Replicating the success of Nigeria’s technology industry to bring better sanitation to all

Samuel Langat, Leader Africa, SATO

In recent decades, Nigeria has undergone a technological revolution. At the turn of the millennium, new licenses for mobile internet were issued by the Federal Government – and with them dawned an era of technological infrastructure.

Today, more than 39 percent of the population – or upwards of 83 million people – have access to 4G internet connections. Due to the rapid
development of the industry, much of this is via mobile devices, empowering Nigerians to connect, tap into global economic opportunities, and unlock a better quality of life.

Alongside technological advancements, new high-growth industries have emerged. Even outside of Africa, Lagos is today known for playing host to a thriving ecosystem of technology-led businesses – from telcos and payment providers to e-commerce and delivery platforms. Moreover, creative entrepreneurs in this area have the opportunity to impact the growth of the entire Nigerian economy. Evidence suggests that poor sanitation has one of the largest negative economic impacts of all types of infrastructure, meaning that fixing this problem is also one of Nigeria’s greatest opportunities.

What started as a blank canvas in the late 1990s, has transformed into countless new industries, millions of jobs, and millions of dollars pumped into Nigeria by international investors. Today, it’s a self-sustaining market that delivers far greater social and economic value than the investments made into infrastructure.

It’s been a total success – and one that’s been driven by the private sector. However, whilst our technology scene offers great promise, other – arguably more fundamental – issues impact health, social and economic outcomes for Nigerians.

It’s time we took the learnings from the growth of Nigeria’s technology industry and applied these to other areas, in particular the development of the sanitation industry.

In Nigeria, only 18 percent of the population, equivalent to 37 million people, have access to safely managed sanitation, while 23 percent – or 48 million people – defecate in the open. Drawing comparisons between the two industries, in Nigeria you are more than twice as likely to have access to 4G compared with safely managed sanitation.

Open defecation creates huge health, social, economic and ecological challenges. Human waste that gets into waterways, such as rivers or lakes, pollutes the groundwater, causing the spread of preventable, water-borne diseases like cholera and diarrhoea. This leads to more sickness in communities and in the workplace, decreasing Nigeria’s economic output.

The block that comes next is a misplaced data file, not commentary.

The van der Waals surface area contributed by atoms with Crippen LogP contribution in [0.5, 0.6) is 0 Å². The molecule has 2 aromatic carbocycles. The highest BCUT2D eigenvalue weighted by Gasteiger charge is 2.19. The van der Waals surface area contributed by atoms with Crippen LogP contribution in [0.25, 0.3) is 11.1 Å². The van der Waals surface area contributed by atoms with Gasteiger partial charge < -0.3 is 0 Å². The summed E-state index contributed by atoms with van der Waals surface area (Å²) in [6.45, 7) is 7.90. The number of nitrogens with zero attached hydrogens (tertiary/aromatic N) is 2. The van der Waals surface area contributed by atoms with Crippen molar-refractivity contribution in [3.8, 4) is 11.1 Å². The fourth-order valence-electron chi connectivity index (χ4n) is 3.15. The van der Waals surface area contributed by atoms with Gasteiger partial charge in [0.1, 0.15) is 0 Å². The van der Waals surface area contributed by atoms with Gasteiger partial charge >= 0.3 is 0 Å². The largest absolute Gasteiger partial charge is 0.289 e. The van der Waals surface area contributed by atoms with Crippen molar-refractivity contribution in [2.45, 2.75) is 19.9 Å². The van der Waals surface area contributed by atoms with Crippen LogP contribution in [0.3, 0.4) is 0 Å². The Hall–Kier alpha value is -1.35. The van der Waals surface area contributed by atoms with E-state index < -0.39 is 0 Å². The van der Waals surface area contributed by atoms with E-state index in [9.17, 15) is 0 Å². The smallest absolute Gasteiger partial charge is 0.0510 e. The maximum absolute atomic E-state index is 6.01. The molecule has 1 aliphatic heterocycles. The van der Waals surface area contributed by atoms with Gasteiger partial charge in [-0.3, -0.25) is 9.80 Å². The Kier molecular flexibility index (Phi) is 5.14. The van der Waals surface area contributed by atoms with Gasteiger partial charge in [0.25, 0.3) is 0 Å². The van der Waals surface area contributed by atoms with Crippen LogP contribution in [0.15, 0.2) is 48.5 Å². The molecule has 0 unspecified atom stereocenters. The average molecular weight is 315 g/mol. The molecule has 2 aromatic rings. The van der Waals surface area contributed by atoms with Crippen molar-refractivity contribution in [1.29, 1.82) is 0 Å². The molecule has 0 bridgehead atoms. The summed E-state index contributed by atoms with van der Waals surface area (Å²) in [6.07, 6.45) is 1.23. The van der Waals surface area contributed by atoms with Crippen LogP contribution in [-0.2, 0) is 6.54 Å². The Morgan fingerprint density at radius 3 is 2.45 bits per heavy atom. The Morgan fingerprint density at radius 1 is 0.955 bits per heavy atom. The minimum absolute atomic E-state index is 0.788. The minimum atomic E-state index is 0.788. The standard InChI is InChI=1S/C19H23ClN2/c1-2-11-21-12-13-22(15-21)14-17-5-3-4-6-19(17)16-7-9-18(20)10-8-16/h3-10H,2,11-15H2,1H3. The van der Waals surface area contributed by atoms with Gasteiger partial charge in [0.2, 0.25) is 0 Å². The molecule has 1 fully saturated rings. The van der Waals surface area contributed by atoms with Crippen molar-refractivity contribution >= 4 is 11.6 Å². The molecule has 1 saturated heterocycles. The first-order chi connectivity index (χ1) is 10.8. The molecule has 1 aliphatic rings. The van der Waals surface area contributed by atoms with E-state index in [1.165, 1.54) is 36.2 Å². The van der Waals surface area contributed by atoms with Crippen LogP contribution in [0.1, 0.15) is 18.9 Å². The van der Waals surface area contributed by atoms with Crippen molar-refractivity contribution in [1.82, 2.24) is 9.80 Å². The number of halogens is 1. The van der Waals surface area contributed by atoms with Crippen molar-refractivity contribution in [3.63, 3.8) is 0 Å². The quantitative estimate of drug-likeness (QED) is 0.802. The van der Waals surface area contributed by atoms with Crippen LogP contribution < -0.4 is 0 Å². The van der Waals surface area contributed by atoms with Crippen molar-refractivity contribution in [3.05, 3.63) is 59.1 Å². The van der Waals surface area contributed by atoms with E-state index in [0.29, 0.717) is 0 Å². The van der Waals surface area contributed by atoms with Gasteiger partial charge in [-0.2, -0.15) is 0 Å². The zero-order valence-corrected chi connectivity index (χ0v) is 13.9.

Poor sanitation also affects educational outcomes for school children, particularly girls. As schoolgirls go through their menstrual cycle, they need quality, closed-pit latrines to practice safe sanitation. Without one, we see increasing levels of student absenteeism which limits social mobility.

So, how do we fix it? Like the technology industry, we believe that the private sector has a fundamental role to play.

At SATO, we have created an award-winning portfolio of high-quality, affordable, and water-saving toilet products. They’ve been used by millions of people in the last decade , are made from affordable yet durable materials and have an aspirational design. Our products immediately transform an open pit latrine into a closed pit that minimises the odours, and the presence of flies and hides waste.

Globally, our products have impacted the lives of more than 45 million people to date, including 1.6 million people in Nigeria. However, we want to significantly scale up and help more consumers unlock brighter futures through improved sanitation.

To do this, we work with local businesses to build supply. In Nigeria, we work with Sonhart Investments Ltd, which manufactures the products, and sells and distributes them through its network of distributors, retailers and wholesalers across the country. This robust supply chain ensures customers who want to improve their sanitation have access to affordable products in their regions.

Having the products available is the first step to addressing the challenge. We also need to highlight the need to drive demand and work with NGOs, government agencies, and independent toilet sales agents to raise awareness about safe sanitation and change behaviour.

Taking this combined approach to building local supply and driving demand is crucial for the long-term development of the industry. Establishing supply chains ensures that when consumers demand better sanitation solutions, they have the products within reach. This empowers them to get on the sanitation ladder, and on their way to better health with social and economic value.

According to GSMA – an organisation that represents the interests of mobile network operators worldwide – 96 per cent of Nigerians in urban settings, and 83 per cent of Nigerians in rural settings, are aware of mobile internet. Yet millions across Nigeria are likely to be unaware of why better toilets matter and the positive impact this creates.

It’s now time for the sanitation industry in partnership with the government, NGOs and private sector – to drive forward and mirror the success of the technology industry and help Nigeria achieve her goal of becoming open-defecation-free by 2025.

We can’t do it alone, though. There is a massive – and highly lucrative – market out there. But, the opportunity won’t be realised unless there’s collective action from a variety of stakeholders, from corporations and NGOs to community groups, to enhance supply and build demand.

If you’d like to find out more about how you can partner with us to help evolve Nigeria’s sanitation industry, visit

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